Browse Month by October 2015

ADF: Styling components by its id

If we want to change the style of a component we usually use skinning and its selectors or we use the styleClass property of the components and creating a class in the css file.

Although it is not a usual way to apply styles to a component I am going to show you how to style any component using its id.
If we have a button for example in a page and it is not surrounded by any naming container, for example a panelCollection or a region we can use its id to style the component
Look at button “b1” and its style.

As soon as that component in surrounded by any naming container the id generated in html will change, and for example it will be “pc1:b2” if we have it in a panelCollection, or “r1:0:b1” if we have it in a region.

You can check the code generated by inspecting the page once you run it.

If we try to use the new id “pc1:b2” you will see that button’s style has not changed.

In CSS we have some special characters like these ones.

$, %, &, !, “, #, ‘, (, ), *, :, ;,<, =, >, +, ,, -, ., /, ?, @, [, , ], ^, `, {, |, }, ~
The way to fix it is to scape the special characters. To do this we have to look at the unicode table and look for the character 
In this example the unicode value for ‘:’ is ‘3a’.
Once we have the unicode value for our character we have to replace ‘:’ by ‘3a ‘.

Don’t forget to add a space after the unicode value.

Now if we run the application we can see that the button’s style has changed.

Oracle JavaScript Extension Toolkit (Oracle JET)

Last Friday was a day with lots of Oracle products releases (Check Oracle ADF 12.2.1 release notes) and Oracle also released one of the most expected products Oracle JavaScript Extension Toolkit, also known as Oracle JET, the new JavaScript Framework.

Oracle JET is targeted at intermediate to advanced JavaScript developers working on client-side applications. It’s a collection of open source JavaScript libraries along with a set of Oracle contributed JavaScript libraries that make it as simple and efficient as possible to build applications that consume and interact with Oracle products and services, especially Oracle Cloud services.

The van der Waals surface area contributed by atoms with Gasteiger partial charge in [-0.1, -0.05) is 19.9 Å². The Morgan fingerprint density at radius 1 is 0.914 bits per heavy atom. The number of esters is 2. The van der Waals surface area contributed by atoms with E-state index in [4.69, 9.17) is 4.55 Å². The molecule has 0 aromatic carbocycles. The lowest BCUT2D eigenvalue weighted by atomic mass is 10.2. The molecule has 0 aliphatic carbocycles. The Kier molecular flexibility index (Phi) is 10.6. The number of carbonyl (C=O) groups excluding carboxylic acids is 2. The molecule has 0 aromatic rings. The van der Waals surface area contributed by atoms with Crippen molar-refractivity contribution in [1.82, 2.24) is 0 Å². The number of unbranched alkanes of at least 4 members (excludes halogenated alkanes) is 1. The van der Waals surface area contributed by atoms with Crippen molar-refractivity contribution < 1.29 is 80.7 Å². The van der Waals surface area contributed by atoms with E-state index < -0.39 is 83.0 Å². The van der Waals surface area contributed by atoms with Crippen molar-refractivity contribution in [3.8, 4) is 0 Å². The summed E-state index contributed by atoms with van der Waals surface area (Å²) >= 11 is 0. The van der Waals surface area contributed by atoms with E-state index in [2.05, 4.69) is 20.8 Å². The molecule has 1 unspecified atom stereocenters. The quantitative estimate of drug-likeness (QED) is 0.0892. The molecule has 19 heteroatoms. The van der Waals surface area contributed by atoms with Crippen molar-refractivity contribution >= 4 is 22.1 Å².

Oracle JET is a framework to develop applications based on some Open Source libraries:

  • JQuery

JQuery is a JavaScript library that help us to simplify the way to interact with HTML files, manipulate DOM tree and handle events.

  • JQuery UI

JQuery UI is a components library build on top of JQuery that offer us different widgets and allow us to interact easily with them (resize, drag and drop, etc). We can also add those components transitions and effects.

  • Knockout

Knockout is a library that allow us to create responsive interfaces with a clean underlying data model having a Model-View-ViewModel (MVVM) architecture design pattern.

  • RequireJS

RequireJS is more than a library to resolve dependencies  It also provides an asynchronous file and module loader.

  • Hammer
Hammer is an open-source library that can recognize gestures made by touch, mouse and pointer events.

Oracle JET supports MVVM arquitecture pattern (Model-View-ViewModel). In this architecture the Model represents the application data, the View is the presentation of the data and the ViewModel exposes the data from the model to the View.